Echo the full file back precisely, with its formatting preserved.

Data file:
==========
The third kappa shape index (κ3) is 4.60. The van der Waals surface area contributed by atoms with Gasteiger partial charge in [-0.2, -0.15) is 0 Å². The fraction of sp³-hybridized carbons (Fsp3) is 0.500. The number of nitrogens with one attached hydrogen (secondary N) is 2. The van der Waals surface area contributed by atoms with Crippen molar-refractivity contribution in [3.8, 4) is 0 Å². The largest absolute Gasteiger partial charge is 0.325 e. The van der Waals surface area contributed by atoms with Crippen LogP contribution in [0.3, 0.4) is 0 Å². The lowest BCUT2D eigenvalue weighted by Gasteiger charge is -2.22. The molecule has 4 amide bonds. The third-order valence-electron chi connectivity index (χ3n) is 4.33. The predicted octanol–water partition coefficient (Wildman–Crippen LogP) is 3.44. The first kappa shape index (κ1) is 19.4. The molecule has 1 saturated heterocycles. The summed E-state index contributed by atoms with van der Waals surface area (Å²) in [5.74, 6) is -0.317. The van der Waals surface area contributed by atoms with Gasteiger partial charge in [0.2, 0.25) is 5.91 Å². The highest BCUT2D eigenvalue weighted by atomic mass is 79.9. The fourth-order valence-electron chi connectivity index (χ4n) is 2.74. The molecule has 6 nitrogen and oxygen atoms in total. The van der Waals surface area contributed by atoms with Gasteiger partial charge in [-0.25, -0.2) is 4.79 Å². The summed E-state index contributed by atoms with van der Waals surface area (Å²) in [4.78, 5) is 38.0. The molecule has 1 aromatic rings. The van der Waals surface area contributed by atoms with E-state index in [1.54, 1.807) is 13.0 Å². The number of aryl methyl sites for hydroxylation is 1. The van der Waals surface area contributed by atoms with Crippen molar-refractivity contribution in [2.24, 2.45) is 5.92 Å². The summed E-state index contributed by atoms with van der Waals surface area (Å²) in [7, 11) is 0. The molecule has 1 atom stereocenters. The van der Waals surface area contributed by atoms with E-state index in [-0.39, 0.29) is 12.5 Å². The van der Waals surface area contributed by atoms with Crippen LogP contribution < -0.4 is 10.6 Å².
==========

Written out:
The third kappa shape index (κ3) is 4.60. The van der Waals surface area contributed by atoms with Gasteiger partial charge in [-0.2, -0.15) is 0 Å². The fraction of sp³-hybridized carbons (Fsp3) is 0.500. The number of nitrogens with one attached hydrogen (secondary N) is 2. The van der Waals surface area contributed by atoms with Crippen molar-refractivity contribution in [3.8, 4) is 0 Å². The largest absolute Gasteiger partial charge is 0.325 e. The van der Waals surface area contributed by atoms with Crippen LogP contribution in [0.3, 0.4) is 0 Å². The lowest BCUT2D eigenvalue weighted by Gasteiger charge is -2.22. The molecule has 4 amide bonds. The third-order valence-electron chi connectivity index (χ3n) is 4.33. The predicted octanol–water partition coefficient (Wildman–Crippen LogP) is 3.44. The first kappa shape index (κ1) is 19.4. The molecule has 1 saturated heterocycles. The summed E-state index contributed by atoms with van der Waals surface area (Å²) in [5.74, 6) is -0.317. The van der Waals surface area contributed by atoms with Gasteiger partial charge in [0.2, 0.25) is 5.91 Å². The highest BCUT2D eigenvalue weighted by atomic mass is 79.9. The fourth-order valence-electron chi connectivity index (χ4n) is 2.74. The molecule has 6 nitrogen and oxygen atoms in total. The van der Waals surface area contributed by atoms with Gasteiger partial charge in [-0.25, -0.2) is 4.79 Å². The summed E-state index contributed by atoms with van der Waals surface area (Å²) in [4.78, 5) is 38.0. The molecule has 1 aromatic rings. The van der Waals surface area contributed by atoms with E-state index in [1.54, 1.807) is 13.0 Å². The number of aryl methyl sites for hydroxylation is 1. The van der Waals surface area contributed by atoms with Crippen molar-refractivity contribution in [2.24, 2.45) is 5.92 Å². The summed E-state index contributed by atoms with van der Waals surface area (Å²) in [7, 11) is 0. The molecule has 1 atom stereocenters. The van der Waals surface area contributed by atoms with E-state index in [-0.39, 0.29) is 12.5 Å². The van der Waals surface area contributed by atoms with Crippen LogP contribution < -0.4 is 10.6 Å².